Tuesday, 26 May 2020


Coroglen family’s role in the unveiling of Sir Keith Park statue

Keith Park, will be unveiled outside the War Memorial Civic Centre in Thames.

Betty Hare, a former Coroglen resident who passed away in 2017, left $200,000 in her will for the statue to be created and installed.

Betty’s nephew, Ralph Hare, organized the creation of the statue. Betty’s niece, Wendy Hare (Ralph’s sister), is planning the unveiling ceremony.

Born in Thames in 1892, Sir Keith was a fighter pilot who carved out a prestigious career in the Royal Air Force. Soon after World War II began, he was promoted to Air Vice-Marshal and given command of No 11 Group of the RAF, the aviation group responsible for the defence of London and south-east England during the pivotal Battle of Britain.

Germany’s failure to defeat the RAF was their first major defeat of the war and prevented a land invasion of Britain.

Sir Keith was knighted in 1942. After WWII, he moved back to New Zealand and settled in Auckland, where he worked in the civil aviation industry. He persuaded the New Zealand government to buy land in Mangere to establish Auckland International Airport at its current location. He also served as an Auckland city councillor for three terms.

Sir Keith Park passed away in Auckland in 1975. The Thames airfield is named in his honour, as is the aviation collection of the Museum of Transport and Technology in Auckland.

Sir Keith Park Special School was also opened in Mangere for children and young people with intellectual disabilities or complex special needs.

Betty Hare’s family has a military history. Her father, William John Hare, served in World War I as a stretcher bearer with the New Zealand Expeditionary Forces before later transitioning to the Royal Navy. For many years he was also chairman of the Coromandel County Council.

Born in Wales, Betty’s mother became a nurse and worked in France during World War I. She met William in France, they got married in London and moved to New Zealand after the war. They settled on a farm near Coroglen, which is where Betty was born and raised.

Growing up, Betty had to catch a dingy ride with one of her older brothers across the Whenuakite river and then walk some 3km to Coroglen School. She attended secondary school in Auckland, but later returned to Coroglen and worked on the family farm.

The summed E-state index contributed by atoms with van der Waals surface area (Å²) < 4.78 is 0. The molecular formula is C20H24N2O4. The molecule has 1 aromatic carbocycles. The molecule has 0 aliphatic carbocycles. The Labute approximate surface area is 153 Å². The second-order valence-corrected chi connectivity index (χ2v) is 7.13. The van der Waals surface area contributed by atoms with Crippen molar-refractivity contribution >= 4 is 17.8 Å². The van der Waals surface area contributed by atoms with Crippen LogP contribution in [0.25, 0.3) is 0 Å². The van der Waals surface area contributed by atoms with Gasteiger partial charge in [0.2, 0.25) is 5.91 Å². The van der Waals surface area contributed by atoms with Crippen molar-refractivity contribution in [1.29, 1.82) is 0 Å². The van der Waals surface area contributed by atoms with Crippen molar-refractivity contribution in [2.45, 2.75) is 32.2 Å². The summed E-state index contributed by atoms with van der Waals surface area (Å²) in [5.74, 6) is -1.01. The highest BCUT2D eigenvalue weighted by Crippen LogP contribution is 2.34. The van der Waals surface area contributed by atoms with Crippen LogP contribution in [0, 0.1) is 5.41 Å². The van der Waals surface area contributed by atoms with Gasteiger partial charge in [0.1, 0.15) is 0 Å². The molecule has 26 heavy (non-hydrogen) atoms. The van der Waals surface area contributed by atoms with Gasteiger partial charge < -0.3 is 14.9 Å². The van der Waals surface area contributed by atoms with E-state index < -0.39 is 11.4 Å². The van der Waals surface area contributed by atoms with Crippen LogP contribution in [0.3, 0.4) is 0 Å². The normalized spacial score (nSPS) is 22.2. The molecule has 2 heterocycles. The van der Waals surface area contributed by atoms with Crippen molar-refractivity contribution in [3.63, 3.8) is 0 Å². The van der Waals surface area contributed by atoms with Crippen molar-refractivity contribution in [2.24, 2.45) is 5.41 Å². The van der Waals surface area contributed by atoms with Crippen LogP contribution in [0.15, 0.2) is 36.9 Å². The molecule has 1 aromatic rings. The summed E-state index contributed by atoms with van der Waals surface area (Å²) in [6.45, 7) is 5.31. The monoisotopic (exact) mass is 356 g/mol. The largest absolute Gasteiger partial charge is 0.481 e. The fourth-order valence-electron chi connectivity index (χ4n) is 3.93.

After WWII, Betty left to train as a physiotherapist in Dunedin, ending up in Auckland where she opened her own practice. The Coroglen farm is still in the family. It’s at the moment being farmed by Ralph Hare.

“Even though she spent most of her adult life away from the farm, it always felt like home for Aunty Betty,” says Wendy Hare.

Betty was a very private and modest person and didn’t tell anyone about her plans for the statue. “From a young age Betty was very passionate about New Zealanders who achieved great things,” says Wendy. “She was very patriotic and was especially interested in people whose achievements were not so well-known. In 2010, a statue of Sir Keith was installed at Waterloo Place in London and I think Betty felt that it was important we recognise him in New Zealand - specifically in Thames where he was born.”    

Minister of Defence, Hon Ron Mark, and the UKs defence attache to New Zealand, Commander Guy Haywood, will be among the dignitaries at the unveiling ceremony on 27 April. The ceremony will feature an air force honour guard, a flypast of classic military planes from the New Zealand Warbirds Association and afterwards, a presentation on Sir Keith Park by aerial warfare specialist, Dr Adam Classen.

Approximately 20 members of the Park family are expected to attend the unveiling.

Pictured: The bronze statue of Sir Keith Park that will be unveiled in Thames on Saturday 27 April.


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